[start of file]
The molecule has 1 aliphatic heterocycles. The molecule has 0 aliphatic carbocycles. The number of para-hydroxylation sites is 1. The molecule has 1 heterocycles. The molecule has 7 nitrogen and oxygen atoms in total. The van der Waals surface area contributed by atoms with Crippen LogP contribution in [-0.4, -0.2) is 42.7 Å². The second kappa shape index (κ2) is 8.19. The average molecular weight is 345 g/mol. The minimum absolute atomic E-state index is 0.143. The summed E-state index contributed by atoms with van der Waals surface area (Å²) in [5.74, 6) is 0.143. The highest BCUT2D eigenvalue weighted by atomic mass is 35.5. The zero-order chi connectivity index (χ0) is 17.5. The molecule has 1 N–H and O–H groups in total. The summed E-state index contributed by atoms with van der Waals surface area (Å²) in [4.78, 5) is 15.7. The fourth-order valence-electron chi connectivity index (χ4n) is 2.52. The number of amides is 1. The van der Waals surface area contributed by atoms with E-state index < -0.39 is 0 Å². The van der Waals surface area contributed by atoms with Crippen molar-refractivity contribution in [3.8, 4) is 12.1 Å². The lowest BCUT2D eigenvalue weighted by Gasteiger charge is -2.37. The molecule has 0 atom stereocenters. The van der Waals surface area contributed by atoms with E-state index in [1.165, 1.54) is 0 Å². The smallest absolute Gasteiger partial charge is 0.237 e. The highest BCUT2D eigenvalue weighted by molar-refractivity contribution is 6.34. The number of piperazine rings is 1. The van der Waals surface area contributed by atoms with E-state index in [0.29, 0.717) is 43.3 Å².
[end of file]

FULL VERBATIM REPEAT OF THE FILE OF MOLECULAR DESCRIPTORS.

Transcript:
The molecule has 1 aliphatic heterocycles. The molecule has 0 aliphatic carbocycles. The number of para-hydroxylation sites is 1. The molecule has 1 heterocycles. The molecule has 7 nitrogen and oxygen atoms in total. The van der Waals surface area contributed by atoms with Crippen LogP contribution in [-0.4, -0.2) is 42.7 Å². The second kappa shape index (κ2) is 8.19. The average molecular weight is 345 g/mol. The minimum absolute atomic E-state index is 0.143. The summed E-state index contributed by atoms with van der Waals surface area (Å²) in [5.74, 6) is 0.143. The highest BCUT2D eigenvalue weighted by atomic mass is 35.5. The zero-order chi connectivity index (χ0) is 17.5. The molecule has 1 N–H and O–H groups in total. The summed E-state index contributed by atoms with van der Waals surface area (Å²) in [4.78, 5) is 15.7. The fourth-order valence-electron chi connectivity index (χ4n) is 2.52. The number of amides is 1. The van der Waals surface area contributed by atoms with E-state index < -0.39 is 0 Å². The van der Waals surface area contributed by atoms with Crippen molar-refractivity contribution in [3.8, 4) is 12.1 Å². The lowest BCUT2D eigenvalue weighted by Gasteiger charge is -2.37. The molecule has 0 atom stereocenters. The van der Waals surface area contributed by atoms with E-state index in [1.165, 1.54) is 0 Å². The smallest absolute Gasteiger partial charge is 0.237 e. The highest BCUT2D eigenvalue weighted by molar-refractivity contribution is 6.34. The number of piperazine rings is 1. The van der Waals surface area contributed by atoms with E-state index in [0.29, 0.717) is 43.3 Å².